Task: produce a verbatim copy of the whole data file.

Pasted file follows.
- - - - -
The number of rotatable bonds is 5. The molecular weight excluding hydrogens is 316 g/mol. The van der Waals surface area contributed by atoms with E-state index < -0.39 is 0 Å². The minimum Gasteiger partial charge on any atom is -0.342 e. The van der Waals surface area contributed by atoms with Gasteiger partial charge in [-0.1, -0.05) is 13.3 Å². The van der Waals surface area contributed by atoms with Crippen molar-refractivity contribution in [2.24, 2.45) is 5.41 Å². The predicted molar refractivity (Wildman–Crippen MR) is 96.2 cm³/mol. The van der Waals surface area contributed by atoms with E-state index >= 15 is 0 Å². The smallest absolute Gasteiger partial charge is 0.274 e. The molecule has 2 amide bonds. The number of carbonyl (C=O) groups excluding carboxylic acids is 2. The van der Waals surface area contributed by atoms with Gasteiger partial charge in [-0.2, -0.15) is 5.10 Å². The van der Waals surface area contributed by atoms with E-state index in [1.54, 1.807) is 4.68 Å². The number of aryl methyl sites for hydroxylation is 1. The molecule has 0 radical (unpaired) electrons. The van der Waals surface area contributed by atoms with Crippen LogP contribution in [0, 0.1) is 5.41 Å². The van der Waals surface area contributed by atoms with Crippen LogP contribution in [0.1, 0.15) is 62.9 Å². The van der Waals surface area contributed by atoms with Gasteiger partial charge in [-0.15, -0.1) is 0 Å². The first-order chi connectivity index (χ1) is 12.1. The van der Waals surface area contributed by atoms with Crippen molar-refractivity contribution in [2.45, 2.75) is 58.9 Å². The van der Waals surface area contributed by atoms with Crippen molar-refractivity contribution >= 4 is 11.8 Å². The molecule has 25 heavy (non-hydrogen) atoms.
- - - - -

The number of rotatable bonds is 5. The molecular weight excluding hydrogens is 316 g/mol. The van der Waals surface area contributed by atoms with E-state index < -0.39 is 0 Å². The minimum Gasteiger partial charge on any atom is -0.342 e. The van der Waals surface area contributed by atoms with Gasteiger partial charge in [-0.1, -0.05) is 13.3 Å². The van der Waals surface area contributed by atoms with Crippen molar-refractivity contribution in [2.24, 2.45) is 5.41 Å². The predicted molar refractivity (Wildman–Crippen MR) is 96.2 cm³/mol. The van der Waals surface area contributed by atoms with E-state index >= 15 is 0 Å². The smallest absolute Gasteiger partial charge is 0.274 e. The molecule has 2 amide bonds. The number of carbonyl (C=O) groups excluding carboxylic acids is 2. The van der Waals surface area contributed by atoms with Gasteiger partial charge in [-0.2, -0.15) is 5.10 Å². The van der Waals surface area contributed by atoms with E-state index in [1.54, 1.807) is 4.68 Å². The number of aryl methyl sites for hydroxylation is 1. The molecule has 0 radical (unpaired) electrons. The van der Waals surface area contributed by atoms with Crippen LogP contribution in [0, 0.1) is 5.41 Å². The van der Waals surface area contributed by atoms with Crippen LogP contribution in [0.1, 0.15) is 62.9 Å². The van der Waals surface area contributed by atoms with Gasteiger partial charge in [-0.15, -0.1) is 0 Å². The first-order chi connectivity index (χ1) is 12.1. The van der Waals surface area contributed by atoms with Crippen molar-refractivity contribution in [2.45, 2.75) is 58.9 Å². The van der Waals surface area contributed by atoms with Crippen molar-refractivity contribution >= 4 is 11.8 Å². The molecule has 25 heavy (non-hydrogen) atoms.